Theorem 3: In the modified prisoner’s dilemma, there exists a Nash equilibrium in which each player gets an expected payoff of \(5\).
Proof: Let \(\left\{ X_{n}^{i}\right\} _{n\in\mathbb{N}}^{i\in\left\{ 1,2\right\} },\left\{ Y_{n}^{i}\right\} _{n\in\mathbb{N}}^{i\in\left\{ 1,2\right\} }\) be sequences of modal agents defined by induction as
\(\left[X_{n}^{1}\left(Z\right)=C\right]\iff\square\left(\neg\square\bot\rightarrow\left[Z\left(X_{n}^{1}\right)=D\right]\right)\land\bigwedge_{k<n}\square\left(\neg\square\square\bot\rightarrow\left(\left[Z\left(X_{k}^{2}\right)=C\right]\land\left[X_{k}^{2}\left(Z\right)=D\right]\right)\right)\)
\(\left[X_{n}^{2}\left(Z\right)=C\right]\iff\neg\square\left(\neg\square\bot\rightarrow\left[Z\left(X_{n}^{2}\right)=C\right]\right)\land\bigwedge_{k<n}\square\left(\neg\square\square\bot\rightarrow\left(\left[Z\left(X_{k}^{1}\right)=C\right]\land\left[X_{k}^{1}\left(Z\right)=D\right]\right)\right)\)
\(\left[Y_{n}^{1}\left(Z\right)=C\right]\iff\square\left(\square\bot\rightarrow\left[Z\left(Y_{n}^{1}\right)=C\right]\right)\land\bigwedge_{k<n}\square\left(\neg\square\square\bot\rightarrow\left(\left[Z\left(Y_{k}^{2}\right)=C\right]\land\left[Y_{k}^{2}\left(Z\right)=D\right]\right)\right)\)
\(\left[Y_{n}^{2}\left(Z\right)=C\right]\iff\square\left(\square\bot\rightarrow\left[Z\left(Y_{n}^{2}\right)=D\right]\right)\land\bigwedge_{k<n}\square\left(\neg\square\square\bot\rightarrow\left(\left[Z\left(Y_{k}^{1}\right)=C\right]\land\left[Y_{k}^{1}\left(Z\right)=D\right]\right)\right)\)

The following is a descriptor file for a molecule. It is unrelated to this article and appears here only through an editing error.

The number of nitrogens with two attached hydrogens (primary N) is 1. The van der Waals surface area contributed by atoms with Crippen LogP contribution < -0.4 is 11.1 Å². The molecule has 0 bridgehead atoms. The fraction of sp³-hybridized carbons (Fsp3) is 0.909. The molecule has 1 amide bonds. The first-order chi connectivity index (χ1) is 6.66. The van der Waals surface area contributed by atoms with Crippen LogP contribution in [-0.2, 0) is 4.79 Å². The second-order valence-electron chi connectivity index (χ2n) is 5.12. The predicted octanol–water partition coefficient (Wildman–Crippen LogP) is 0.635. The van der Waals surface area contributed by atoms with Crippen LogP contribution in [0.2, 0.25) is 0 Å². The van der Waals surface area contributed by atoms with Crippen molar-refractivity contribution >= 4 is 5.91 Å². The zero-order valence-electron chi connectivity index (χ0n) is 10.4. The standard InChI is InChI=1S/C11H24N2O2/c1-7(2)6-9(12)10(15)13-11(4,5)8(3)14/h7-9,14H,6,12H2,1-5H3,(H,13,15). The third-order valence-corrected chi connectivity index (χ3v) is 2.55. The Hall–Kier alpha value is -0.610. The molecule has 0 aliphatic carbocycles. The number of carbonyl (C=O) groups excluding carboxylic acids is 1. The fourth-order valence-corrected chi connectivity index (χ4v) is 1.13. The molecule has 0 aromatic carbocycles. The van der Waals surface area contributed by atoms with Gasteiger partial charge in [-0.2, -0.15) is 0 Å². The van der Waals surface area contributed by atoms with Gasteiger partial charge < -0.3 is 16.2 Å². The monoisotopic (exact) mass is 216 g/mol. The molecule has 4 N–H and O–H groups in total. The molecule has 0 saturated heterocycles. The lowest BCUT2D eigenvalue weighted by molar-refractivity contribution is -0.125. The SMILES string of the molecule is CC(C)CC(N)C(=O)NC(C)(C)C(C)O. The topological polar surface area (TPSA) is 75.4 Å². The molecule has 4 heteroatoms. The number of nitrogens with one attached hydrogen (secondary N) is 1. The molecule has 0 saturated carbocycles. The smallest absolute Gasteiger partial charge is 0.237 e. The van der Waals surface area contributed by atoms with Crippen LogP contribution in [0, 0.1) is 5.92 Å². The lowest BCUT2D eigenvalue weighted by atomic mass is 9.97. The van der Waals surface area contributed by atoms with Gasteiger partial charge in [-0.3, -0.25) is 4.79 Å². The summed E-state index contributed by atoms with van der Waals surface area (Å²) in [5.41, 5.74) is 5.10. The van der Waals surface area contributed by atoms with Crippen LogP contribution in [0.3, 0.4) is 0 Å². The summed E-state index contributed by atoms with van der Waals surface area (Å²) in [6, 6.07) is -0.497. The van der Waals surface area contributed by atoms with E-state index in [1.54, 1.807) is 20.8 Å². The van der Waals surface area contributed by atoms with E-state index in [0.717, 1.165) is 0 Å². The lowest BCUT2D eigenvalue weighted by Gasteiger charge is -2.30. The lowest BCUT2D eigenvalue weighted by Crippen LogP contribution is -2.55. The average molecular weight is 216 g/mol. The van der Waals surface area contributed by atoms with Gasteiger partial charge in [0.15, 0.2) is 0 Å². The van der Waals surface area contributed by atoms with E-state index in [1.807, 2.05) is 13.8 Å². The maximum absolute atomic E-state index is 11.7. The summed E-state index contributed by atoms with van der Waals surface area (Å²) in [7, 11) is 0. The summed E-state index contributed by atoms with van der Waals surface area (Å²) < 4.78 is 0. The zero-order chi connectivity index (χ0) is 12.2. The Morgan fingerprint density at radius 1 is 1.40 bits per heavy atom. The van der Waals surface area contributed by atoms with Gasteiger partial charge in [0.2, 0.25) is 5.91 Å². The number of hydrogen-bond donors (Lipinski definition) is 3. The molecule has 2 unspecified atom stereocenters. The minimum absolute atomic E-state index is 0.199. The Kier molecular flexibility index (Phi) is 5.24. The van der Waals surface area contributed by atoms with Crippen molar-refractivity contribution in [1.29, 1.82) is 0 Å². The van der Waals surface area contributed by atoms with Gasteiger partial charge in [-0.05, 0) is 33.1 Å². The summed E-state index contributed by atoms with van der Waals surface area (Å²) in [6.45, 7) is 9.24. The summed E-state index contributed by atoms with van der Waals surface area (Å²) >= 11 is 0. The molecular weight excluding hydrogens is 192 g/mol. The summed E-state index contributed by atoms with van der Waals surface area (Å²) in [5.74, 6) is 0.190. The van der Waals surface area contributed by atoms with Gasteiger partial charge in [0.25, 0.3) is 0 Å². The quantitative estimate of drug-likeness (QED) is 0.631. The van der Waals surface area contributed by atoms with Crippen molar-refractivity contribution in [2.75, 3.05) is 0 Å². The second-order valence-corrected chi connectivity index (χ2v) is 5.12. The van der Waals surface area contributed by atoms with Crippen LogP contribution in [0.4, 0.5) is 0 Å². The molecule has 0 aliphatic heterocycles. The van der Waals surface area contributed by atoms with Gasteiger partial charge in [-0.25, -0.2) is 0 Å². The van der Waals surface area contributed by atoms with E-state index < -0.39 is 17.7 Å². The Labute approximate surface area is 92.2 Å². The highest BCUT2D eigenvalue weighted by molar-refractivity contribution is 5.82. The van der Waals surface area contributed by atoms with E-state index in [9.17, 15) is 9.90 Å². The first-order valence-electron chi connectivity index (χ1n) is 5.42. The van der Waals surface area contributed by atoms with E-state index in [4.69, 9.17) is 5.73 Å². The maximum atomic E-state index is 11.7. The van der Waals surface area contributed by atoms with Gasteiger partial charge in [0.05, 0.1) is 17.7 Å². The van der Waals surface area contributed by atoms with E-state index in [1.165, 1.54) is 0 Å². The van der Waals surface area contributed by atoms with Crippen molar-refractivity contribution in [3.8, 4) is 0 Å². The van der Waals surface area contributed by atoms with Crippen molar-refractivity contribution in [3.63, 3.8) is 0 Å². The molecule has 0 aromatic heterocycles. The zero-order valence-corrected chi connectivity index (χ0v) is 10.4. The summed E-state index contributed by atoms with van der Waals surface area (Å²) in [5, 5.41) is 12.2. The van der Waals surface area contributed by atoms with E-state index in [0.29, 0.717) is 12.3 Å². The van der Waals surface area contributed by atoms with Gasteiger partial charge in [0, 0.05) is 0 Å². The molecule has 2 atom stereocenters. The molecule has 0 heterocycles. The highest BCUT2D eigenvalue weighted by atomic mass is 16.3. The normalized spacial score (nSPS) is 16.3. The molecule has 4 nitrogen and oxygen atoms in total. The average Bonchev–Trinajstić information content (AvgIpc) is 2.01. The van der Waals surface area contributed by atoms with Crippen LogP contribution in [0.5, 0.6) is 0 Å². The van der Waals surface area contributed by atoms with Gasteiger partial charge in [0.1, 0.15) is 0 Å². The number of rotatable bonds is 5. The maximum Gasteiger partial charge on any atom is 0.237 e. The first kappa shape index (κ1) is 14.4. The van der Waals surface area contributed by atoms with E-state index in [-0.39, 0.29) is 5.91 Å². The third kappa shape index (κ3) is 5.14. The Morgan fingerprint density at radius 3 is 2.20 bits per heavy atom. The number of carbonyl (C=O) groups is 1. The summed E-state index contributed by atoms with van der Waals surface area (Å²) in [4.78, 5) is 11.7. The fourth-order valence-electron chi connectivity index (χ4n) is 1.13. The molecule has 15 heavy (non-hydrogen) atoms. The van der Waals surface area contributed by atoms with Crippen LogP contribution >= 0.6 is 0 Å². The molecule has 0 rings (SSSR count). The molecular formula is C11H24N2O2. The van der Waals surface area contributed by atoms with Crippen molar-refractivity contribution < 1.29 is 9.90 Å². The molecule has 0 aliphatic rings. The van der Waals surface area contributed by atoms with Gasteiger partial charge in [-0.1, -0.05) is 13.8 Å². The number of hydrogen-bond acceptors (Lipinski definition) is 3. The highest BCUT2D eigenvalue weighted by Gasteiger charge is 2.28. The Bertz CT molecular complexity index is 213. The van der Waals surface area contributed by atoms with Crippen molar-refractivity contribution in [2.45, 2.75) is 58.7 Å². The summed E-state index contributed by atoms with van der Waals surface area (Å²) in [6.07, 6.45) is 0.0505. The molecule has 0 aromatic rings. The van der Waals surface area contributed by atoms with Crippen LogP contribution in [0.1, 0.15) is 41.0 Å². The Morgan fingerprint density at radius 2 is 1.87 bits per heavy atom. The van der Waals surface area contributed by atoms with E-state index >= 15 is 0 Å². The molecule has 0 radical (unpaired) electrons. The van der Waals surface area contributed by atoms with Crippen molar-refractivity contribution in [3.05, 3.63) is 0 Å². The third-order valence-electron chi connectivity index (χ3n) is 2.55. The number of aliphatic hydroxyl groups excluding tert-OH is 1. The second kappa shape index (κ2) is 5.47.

Note that testing other agents against its opponent isn’t directly allowed for in the definition of modal agent, but theorem 4.6 in Robust Cooperation in the Prisoner’s Dilemma shows that there are modal agents that are equivalent to these. \(X_{n}^{1}\) is similar to \(X^{1}\) above, except that it also defects against anything that is not exploited by \(X_{k}^{2}\) for \(k<n\) (analogous statements hold for \(X_{n}^{2}\), \(Y_{n}^{1}\), and \(Y_{n}^{2}\)). Suppose player 1 plays \(X_{n}^{i}\) with probability \(\frac{1}{20}\left(0.9\right)^{n}\) for \(i\in\left\{ 1,2\right\}\) and \(n\in\mathbb{N}\), and player 2 plays \(Y_{n}^{i}\) with probability \(\frac{1}{20}\left(0.9\right)^{n}\) for \(i\in\left\{ 1,2\right\}\) and \(n\in\mathbb{N}\). Each player gets an expected payoff of \(5\), since if \(X_{n}^{i}\) exploits \(Y_{m}^{j}\) iff \(i=j\), and otherwise \(Y_{m}^{j}\) exploits \(X_{n}^{i}\). We just need to show that neither player can find a modal agent that will get them an expected payoff greater than \(5\), holding the other player’s strategy constant. Suppose player 1 finds a modal agent \(X'\) that gets an expected payoff greater than \(5\). Since it is impossible to get a payoff greater than \(2\) without exploiting your opponent, \(X'\) must exploit some \(Y_{n}^{i}\). If \(X'\) does not exploit \(Y_{n}^{1}\) for any \(n\), then it must exploit some \(Y_{n}^{2}\), and hence all \(Y_{n}^{1}\) defect against it. Let \(n\in\mathbb{N}\cup\left\{ \infty\right\}\) be the supremum of \(\left\{ kX'\text{ exploits }Y_{k}^{2}\right\}\). \(X'\) is exploited by \(Y_{k}^{1}\) for \(k<n\) (probability \(\frac{1}{2}\left(1\left(0.9\right)^{n}\right)\), payoff \(0\)). \(X'\) can potentially exploit \(Y_{k}^{2}\) for \(k\leq n\) (probability \(\frac{1}{2}\left(1\left(0.9\right)^{n+1}\right)\), payoff at most \(10\)). \(X'\) does not exploit \(Y_{k}^{2}\) for \(k>n\) (probability \(\frac{1}{2}\left(0.9\right)^{n+1}\), payoff at most \(2\)). And \(X'\) gets defected against by \(Y_{k}^{1}\) for \(k\geq n\) (probability \(\frac{1}{2}\left(0.9\right)^{n}\), payoff at most \(1\)). This gives an upper bound on total utility of \(10\left(\frac{1}{2}\left(1\left(0.9\right)^{n+1}\right)\right)+2\left(\frac{1}{2}\left(0.9\right)^{n+1}\right)+\left(\frac{1}{2}\left(0.9\right)^{n}\right)=53.15\left(0.9\right)^{n}\leq5\), a contradiction. The cases when \(X'\) exploits some \(Y_{n}^{1}\), and when player 2 finds a modal agent getting an expected payoff greater than \(5\), follow similarly.\(\quad\boldsymbol{\square}\)